Slowing house price growth continues

Published by Michael Trudeau on 30 December 2014.
Last updated on 30 December 2014

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More evidence that this year's house price boom is winding down has emerged, with data suggesting December produced the slowest year-on-year growth for all of 2014.

According to the Nationwide Housing Index, houses in the UK were 7.2% more expensive in December 2014 than they were twelve months prior. This is the slowest rate of year-on-year change since November 2013.

Quarterly growth figures also back up the theory that house price growth is on a cooling trend, with Nationwide reporting slowing quarter-on-quarter growth in every region of the UK.

Still, London prices continue to skyrocket with prices in the three months to December reaching a point 17.8% higher than that period in the previous year (when Nationwide reported annual growth for the quarter of 21%).

As of the final quarter of 2014, the average house price in the UK was £189,002 (monthly calculations differ slightly because they use a different set of data). The London average was £406,730.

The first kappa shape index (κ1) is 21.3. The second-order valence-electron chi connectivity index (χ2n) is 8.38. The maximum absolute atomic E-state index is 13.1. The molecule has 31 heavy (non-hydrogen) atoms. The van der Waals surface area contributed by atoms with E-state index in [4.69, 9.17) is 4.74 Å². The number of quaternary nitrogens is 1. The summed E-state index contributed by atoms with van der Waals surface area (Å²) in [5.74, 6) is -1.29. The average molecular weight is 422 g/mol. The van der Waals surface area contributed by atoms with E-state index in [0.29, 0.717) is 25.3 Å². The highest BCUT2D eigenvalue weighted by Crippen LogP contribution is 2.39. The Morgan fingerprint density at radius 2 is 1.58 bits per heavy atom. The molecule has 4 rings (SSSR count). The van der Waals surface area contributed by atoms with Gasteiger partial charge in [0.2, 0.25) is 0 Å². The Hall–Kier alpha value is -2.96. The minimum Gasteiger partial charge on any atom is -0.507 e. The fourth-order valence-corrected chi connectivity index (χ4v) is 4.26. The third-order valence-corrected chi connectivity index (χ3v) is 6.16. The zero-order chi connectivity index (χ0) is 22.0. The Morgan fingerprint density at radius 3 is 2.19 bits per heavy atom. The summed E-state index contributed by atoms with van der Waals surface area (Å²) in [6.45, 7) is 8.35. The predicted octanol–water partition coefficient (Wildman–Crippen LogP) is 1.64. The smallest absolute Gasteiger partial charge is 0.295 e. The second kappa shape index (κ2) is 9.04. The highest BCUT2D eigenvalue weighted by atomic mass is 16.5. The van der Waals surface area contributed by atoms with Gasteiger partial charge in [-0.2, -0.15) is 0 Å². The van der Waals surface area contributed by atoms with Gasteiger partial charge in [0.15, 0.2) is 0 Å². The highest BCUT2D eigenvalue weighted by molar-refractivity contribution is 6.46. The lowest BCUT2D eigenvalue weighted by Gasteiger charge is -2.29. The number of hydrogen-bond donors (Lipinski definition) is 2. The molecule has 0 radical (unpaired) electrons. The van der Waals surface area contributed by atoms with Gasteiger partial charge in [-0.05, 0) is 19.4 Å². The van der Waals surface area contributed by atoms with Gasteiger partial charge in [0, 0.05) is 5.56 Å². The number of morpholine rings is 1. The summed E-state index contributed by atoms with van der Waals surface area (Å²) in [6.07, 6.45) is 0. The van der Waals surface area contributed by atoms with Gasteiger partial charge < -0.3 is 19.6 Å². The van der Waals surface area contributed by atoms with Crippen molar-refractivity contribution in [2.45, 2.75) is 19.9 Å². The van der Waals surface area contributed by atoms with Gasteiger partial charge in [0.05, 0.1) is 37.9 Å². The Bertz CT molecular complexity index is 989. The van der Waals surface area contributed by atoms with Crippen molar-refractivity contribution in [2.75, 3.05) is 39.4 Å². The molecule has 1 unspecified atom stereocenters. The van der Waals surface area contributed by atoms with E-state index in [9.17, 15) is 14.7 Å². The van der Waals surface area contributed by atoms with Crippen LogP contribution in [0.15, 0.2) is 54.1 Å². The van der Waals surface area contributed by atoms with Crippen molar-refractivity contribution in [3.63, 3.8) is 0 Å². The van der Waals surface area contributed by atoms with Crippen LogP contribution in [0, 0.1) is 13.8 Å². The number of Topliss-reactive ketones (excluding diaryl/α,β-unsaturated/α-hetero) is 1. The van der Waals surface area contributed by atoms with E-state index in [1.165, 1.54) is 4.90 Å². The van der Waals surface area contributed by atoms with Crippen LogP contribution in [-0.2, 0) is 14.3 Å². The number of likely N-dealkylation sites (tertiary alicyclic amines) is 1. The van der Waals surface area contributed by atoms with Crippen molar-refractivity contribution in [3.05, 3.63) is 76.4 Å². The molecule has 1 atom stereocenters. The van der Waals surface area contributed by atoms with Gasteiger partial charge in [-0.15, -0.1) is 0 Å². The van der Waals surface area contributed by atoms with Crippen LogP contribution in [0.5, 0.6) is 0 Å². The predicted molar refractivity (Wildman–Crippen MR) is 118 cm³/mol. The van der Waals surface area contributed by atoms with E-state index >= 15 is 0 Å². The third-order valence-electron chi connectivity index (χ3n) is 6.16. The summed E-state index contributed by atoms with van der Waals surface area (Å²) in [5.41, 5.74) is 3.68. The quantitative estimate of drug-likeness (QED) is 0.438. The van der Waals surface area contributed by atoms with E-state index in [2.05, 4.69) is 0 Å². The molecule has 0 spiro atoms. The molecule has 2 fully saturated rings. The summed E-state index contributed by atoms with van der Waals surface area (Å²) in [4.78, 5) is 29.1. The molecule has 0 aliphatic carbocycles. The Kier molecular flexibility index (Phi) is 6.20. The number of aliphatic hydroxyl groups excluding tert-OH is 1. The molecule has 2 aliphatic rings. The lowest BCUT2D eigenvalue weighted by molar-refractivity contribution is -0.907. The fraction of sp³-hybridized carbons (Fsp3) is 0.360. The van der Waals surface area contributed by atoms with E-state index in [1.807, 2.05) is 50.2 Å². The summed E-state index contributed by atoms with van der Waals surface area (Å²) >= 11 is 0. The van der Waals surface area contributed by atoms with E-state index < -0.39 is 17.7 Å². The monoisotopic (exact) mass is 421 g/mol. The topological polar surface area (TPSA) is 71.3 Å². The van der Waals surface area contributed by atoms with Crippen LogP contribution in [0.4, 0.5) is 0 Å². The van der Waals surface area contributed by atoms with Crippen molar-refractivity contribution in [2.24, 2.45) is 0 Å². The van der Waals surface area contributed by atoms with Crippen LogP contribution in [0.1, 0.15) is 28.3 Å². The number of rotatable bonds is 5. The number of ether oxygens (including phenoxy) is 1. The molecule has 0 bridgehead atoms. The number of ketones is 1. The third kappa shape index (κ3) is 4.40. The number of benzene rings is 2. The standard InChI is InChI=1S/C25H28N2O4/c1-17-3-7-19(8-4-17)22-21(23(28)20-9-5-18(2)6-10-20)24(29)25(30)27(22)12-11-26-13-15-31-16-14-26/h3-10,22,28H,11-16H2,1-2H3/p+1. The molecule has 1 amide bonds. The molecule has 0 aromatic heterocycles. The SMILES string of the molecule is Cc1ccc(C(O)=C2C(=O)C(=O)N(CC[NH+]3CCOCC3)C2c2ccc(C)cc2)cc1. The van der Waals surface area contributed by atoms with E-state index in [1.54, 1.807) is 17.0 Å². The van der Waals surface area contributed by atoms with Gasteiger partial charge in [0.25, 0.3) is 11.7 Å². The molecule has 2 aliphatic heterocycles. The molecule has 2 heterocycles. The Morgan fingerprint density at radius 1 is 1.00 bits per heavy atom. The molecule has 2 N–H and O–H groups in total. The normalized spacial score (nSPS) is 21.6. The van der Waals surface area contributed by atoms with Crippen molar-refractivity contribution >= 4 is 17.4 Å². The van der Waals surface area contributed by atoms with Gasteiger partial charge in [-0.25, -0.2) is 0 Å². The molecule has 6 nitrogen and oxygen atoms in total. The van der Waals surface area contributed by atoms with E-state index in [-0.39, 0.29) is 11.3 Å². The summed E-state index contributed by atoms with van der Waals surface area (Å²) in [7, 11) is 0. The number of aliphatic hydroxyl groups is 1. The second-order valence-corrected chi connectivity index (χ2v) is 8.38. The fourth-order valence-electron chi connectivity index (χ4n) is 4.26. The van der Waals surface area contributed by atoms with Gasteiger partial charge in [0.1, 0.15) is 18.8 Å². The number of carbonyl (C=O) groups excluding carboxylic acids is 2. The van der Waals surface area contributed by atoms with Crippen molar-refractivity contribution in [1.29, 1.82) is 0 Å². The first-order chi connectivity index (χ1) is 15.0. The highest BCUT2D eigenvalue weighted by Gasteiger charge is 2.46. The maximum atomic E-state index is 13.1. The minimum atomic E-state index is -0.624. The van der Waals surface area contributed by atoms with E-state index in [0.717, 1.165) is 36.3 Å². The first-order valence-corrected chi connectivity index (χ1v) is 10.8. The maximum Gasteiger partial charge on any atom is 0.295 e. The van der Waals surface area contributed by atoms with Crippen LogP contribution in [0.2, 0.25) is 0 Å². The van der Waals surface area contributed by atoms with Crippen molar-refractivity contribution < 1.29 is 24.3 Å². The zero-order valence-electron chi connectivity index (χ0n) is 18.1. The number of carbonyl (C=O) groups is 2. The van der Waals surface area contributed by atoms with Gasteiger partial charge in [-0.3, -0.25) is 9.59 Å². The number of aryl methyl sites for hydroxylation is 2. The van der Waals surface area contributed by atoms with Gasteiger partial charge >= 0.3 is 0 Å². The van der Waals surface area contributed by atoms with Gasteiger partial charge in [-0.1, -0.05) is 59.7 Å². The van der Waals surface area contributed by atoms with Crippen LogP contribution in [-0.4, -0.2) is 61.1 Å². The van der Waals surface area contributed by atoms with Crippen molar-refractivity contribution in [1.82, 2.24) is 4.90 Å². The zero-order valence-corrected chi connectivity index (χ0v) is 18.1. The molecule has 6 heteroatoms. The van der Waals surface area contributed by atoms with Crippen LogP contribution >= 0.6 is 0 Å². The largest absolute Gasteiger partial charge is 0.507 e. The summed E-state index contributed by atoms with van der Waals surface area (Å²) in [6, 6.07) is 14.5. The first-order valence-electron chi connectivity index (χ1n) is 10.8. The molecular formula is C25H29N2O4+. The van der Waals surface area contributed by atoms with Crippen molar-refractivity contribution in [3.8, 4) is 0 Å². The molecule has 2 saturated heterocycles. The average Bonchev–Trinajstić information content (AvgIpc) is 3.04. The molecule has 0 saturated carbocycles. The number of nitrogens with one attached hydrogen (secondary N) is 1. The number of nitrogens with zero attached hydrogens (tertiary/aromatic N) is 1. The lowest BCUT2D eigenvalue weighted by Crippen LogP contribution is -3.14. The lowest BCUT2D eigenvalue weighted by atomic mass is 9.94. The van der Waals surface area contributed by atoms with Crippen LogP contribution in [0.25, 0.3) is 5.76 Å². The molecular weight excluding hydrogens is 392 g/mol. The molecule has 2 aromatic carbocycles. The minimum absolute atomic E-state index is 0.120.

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Seasonal effects

Robert Gardner, chief economist at Nationwide, says: "All regions except the North of England saw a slowing in annual price growth in the final quarter of 2014, although all saw price growth over the year overall.

"Across the UK as a whole, prices rose by 1.1% over the quarter, after allowing for seasonal effects."

Earlier speculation of a housing market cool-off began in October when Nationwide reported average house price growth had slowed for the second month running.

This article was written for our sister website Money Observer

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